Cordray
"Education Secretary Betsy DeVos owes Ohio $5.3 million for campaign finance violations and Mike DeWine's office refuses to collect the fine."

Richard Cordray on Wednesday, July 25th, 2018 in a Facebook ad

Mostly False

Unpaid fine by Betsy DeVos PAC subject of misleading attack by Cordray on DeWine in Ohio

Democrat Richard Cordray says that his Republican opponent in the Ohio governor’s race, Attorney General Mike DeWine, has been remiss at collecting a fine from a member of President Donald Trump’s administration.

"Education Secretary Betsy DeVos owes Ohio $5.3 million for campaign finance violations and Mike DeWine's office refuses to collect the fine," Cordray said in a July Facebook ad.

That record breaking fine by the Ohio Elections Commission did happen, but Cordray isn’t telling the full story about the challenges in collecting it.

The DeVos-affiliated political action committees were fined by the state of Ohio in 2008, and the fine was upheld in court. But Cordray omits that DeWine has made an effort by filing a lawsuit and winning a judgment. The fines were a subject of litigation for years, including when Cordray was attorney general before DeWine ousted him in the 2010 election.

Fine for DeVos PAC

In 2003, DeVos and her husband, billionaire Amway heir Richard DeVos, formed All Children Matter to help candidates who support school vouchers, including in Virginia and Ohio.

In 2008, the bipartisan Ohio Elections Commission found that the Virginia PAC sent $870,000 to the Ohio PAC, ignoring a warning in an advisory opinion that such a transfer would be illegal under Ohio’s campaign finance laws. The commission voted unanimously to fine the Virginia and Ohio PACs $2.6 million each.

The PACs challenged the commission’s ruling in court, but the court dismissed the case because the PACs failed to sue the proper entity. The litigation continued, though. In February 2010 while Cordray was attorney general, the Ohio Courts of Appeal upheld the lower court ruling, and the Ohio Supreme Court refused to take it up a few months later.

We asked Cordray’s campaign spokesman why he didn’t collect the fine when he was attorney general. "It was being litigated for almost the entirety of his tenure as attorney general," Mike Gwin said.

In November 2010, DeWine beat Cordray to take over as attorney general.

In 2013, DeWine ultimately got a court judgment to enforce the fine. But by then, the PACs had wound down and had minimal assets, leaving nothing to collect.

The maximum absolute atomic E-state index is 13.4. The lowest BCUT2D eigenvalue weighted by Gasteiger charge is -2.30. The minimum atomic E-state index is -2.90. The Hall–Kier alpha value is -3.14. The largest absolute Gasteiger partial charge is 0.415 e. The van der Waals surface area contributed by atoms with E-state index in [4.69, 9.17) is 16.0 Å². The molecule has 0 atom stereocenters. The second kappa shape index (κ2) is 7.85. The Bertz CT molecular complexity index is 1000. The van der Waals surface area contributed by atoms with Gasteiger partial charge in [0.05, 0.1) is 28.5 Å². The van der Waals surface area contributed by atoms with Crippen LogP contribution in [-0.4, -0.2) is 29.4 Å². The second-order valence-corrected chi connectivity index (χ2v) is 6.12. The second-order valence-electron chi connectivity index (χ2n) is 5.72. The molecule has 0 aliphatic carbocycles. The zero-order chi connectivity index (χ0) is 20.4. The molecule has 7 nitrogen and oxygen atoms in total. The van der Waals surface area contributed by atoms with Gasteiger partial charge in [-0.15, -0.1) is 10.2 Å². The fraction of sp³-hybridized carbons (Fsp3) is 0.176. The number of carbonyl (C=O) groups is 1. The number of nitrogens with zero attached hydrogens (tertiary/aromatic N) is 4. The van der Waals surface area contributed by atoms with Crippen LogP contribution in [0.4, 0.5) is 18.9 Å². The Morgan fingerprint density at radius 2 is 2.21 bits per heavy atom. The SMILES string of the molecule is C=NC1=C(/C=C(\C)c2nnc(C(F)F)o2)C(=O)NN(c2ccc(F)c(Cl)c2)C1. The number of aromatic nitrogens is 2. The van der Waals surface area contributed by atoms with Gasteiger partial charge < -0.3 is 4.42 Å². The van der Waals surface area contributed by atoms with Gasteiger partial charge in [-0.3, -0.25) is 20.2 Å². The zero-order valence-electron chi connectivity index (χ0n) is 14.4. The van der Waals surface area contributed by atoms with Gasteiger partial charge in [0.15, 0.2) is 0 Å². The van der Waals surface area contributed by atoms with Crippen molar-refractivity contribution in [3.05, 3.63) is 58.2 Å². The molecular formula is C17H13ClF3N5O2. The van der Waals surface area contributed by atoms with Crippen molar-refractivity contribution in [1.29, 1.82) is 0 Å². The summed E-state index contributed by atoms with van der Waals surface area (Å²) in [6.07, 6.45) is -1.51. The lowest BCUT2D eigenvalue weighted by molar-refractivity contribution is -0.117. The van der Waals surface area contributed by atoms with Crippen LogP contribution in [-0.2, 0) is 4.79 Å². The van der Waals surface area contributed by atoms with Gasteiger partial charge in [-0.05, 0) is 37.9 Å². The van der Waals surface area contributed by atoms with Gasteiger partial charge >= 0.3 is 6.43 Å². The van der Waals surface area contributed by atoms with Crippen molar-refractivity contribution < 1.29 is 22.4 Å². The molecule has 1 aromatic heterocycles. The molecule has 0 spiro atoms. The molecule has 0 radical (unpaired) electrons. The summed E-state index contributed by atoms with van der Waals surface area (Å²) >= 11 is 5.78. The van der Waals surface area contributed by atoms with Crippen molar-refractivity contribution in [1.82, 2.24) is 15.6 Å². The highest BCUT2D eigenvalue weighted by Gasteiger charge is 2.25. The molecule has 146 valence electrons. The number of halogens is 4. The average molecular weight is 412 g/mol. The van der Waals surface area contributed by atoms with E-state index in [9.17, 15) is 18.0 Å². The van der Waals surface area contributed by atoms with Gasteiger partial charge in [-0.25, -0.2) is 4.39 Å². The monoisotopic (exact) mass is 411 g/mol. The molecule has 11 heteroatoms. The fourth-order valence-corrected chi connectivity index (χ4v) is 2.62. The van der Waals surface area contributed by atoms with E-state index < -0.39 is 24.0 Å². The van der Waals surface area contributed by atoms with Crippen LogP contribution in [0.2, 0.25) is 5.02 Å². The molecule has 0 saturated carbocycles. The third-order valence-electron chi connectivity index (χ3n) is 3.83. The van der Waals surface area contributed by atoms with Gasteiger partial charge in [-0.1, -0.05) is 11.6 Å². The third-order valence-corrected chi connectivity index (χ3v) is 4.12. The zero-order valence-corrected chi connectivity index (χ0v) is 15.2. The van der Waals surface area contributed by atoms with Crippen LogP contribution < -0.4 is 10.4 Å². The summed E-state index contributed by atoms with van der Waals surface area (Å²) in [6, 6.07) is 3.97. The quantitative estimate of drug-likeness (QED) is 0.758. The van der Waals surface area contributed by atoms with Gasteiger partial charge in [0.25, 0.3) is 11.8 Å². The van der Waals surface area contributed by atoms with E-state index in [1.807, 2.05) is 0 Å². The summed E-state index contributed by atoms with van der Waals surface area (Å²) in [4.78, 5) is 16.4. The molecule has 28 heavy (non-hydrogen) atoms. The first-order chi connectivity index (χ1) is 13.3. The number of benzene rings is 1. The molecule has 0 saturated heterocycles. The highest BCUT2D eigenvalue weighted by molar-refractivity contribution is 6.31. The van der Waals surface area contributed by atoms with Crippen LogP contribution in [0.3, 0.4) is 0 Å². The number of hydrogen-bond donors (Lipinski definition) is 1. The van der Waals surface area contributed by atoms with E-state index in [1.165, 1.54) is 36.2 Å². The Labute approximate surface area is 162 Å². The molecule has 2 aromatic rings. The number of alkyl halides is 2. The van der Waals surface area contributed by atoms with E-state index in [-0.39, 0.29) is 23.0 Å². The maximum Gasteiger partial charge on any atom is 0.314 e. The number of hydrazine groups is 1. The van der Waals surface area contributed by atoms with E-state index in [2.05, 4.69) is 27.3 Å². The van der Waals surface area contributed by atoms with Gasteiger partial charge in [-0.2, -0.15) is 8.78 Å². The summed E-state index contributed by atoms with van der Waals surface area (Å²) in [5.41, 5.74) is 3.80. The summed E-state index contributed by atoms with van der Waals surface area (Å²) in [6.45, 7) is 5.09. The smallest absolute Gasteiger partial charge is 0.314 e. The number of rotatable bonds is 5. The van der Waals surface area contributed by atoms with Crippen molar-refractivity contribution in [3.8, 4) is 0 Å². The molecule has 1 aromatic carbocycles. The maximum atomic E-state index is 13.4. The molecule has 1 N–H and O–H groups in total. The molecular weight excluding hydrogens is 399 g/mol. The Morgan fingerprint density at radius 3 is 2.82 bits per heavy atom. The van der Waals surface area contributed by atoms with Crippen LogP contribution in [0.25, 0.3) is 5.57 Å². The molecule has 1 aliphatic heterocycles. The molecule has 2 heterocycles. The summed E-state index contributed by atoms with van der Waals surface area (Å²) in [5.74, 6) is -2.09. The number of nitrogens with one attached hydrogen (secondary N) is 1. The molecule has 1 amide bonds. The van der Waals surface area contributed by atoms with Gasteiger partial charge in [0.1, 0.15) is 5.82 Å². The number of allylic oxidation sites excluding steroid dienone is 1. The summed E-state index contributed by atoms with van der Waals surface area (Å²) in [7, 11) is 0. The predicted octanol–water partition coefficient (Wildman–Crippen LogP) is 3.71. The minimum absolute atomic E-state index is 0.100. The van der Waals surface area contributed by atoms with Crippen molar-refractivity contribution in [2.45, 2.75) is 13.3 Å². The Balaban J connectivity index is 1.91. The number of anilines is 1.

When Trump nominated DeVos as his education secretary, a group of Democratic senators including Ohio’s Sherrod Brown, said she should pay the fine.

In a letter to senators, DeVos disputed that she was personally liable.

"I was an unpaid volunteer director for ACM Inc. and I did not have day-to-day management responsibilities," she wrote. "I was never a party to the legal proceedings." (She was, however, listed as a director on tax filings.)

She also wrote that All Children Matter no longer existed and didn’t have the funds to pay the fines.

Greg McNeilly, a political adviser to DeVos, made many of the same arguments to PolitiFact in an email.

Our ruling

Cordray said, "Education Secretary Betsy DeVos owes Ohio $5.3 million for campaign finance violations, and Mike DeWine's office refuses to collect the fine."

The All Children Matter PACs were fined in 2008, and that was upheld by the courts. The PACs ultimately closed, and they never paid the fines.

But Cordray makes it sound like DeWine ignored the whole matter, and that’s not the case. He got a court judgment that upheld the fines against the PACs. But by then, there was nothing for DeWine to go after. The fines were ultimately the responsibility of the PACs, not DeVos personally.

The statement contains an element of truth but ignores critical facts that would give a different impression. We rate this statement Mostly False.

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